Patent ductus arteriosus (PDA)

This is a hereditary heart defect which can be detected in very young puppies – usually around 5-6 weeks of age. As such, breeders are able to make sure that the dogs are treated very early on and of course buyers can be informed. However it is one of the main health problems in the breed and focus is now firmly on working out how to prevent it in the future; possibly through DNA testing.

Cerebral dysfunction

This is a genetic mutation that causes a neurological problem in puppies – discovered first in 2009. It manifests itself around the age of 6 weeks when the puppies begin deviant and compulsive behaviours: repeating the same movement, circling, backwards or walking back and forth. Sufferers have an excessive urge to move, eat poorly, become emaciated and die within a few months.

In April 2015, the genetic markers for this condition were discovered and it is now possible to test parent to prevent sufferers from being born again.

Cerebral Dysfunction is a single recessive inherited disorder. This means that puppies only get symptoms when both the father and the mother have the mutation. With such a limited gene pool, this test means that we no longer have to exclude dogs with valuable genetic properties that are simply carriers because we are able to mate them with certified non-carriers. Over time we can hopefully eliminate the condition entirely from our breed.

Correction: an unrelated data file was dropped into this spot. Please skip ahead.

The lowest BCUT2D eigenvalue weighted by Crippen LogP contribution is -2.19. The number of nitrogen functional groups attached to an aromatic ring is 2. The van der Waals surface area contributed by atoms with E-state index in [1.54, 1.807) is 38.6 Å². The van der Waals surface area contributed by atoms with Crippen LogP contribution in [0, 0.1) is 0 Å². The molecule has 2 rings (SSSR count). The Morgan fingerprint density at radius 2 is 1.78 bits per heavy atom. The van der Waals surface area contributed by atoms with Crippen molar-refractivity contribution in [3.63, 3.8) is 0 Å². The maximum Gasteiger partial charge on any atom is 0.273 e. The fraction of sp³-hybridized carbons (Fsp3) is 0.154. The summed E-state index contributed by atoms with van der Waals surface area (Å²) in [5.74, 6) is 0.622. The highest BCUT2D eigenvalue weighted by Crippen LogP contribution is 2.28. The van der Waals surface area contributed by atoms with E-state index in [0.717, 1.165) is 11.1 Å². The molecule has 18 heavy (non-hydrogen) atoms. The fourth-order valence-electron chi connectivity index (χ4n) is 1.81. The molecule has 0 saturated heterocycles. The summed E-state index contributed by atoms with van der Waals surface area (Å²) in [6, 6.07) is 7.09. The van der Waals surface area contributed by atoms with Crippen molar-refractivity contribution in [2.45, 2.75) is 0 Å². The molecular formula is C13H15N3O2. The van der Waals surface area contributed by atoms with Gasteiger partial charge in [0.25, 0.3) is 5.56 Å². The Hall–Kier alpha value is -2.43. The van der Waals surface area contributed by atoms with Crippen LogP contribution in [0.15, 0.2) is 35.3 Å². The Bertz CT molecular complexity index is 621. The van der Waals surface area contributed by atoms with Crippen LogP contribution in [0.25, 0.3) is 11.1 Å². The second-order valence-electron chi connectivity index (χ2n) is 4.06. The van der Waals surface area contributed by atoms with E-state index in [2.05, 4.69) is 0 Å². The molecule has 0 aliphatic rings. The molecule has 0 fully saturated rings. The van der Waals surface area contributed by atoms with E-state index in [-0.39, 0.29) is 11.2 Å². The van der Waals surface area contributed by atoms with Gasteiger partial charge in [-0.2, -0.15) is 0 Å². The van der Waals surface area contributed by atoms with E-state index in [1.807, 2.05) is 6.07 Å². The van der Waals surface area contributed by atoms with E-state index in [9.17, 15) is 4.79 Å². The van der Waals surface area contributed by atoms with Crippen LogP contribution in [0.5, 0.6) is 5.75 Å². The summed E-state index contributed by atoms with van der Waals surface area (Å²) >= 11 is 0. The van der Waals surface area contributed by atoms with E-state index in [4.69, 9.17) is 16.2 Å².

Epilepsy is a recurrent seizure disorder which can be genetic. As such, we are keeping a close eye on it to ensure dogs which might be carrying the gene are only bred to dogs that are less likely to. For example, a dog whose brother or aunt suffers from epilepsy will not be allowed to mate with a dog that shares a similar family history. Please note: dogs can suffer a single or few seizures due to a other causes such as drugs, heat stroke or injury.

Radius Curvus

A developmental deformity of the foreleg which is genetically conditioned e.g. it can potentially be eliminated through selective breeding.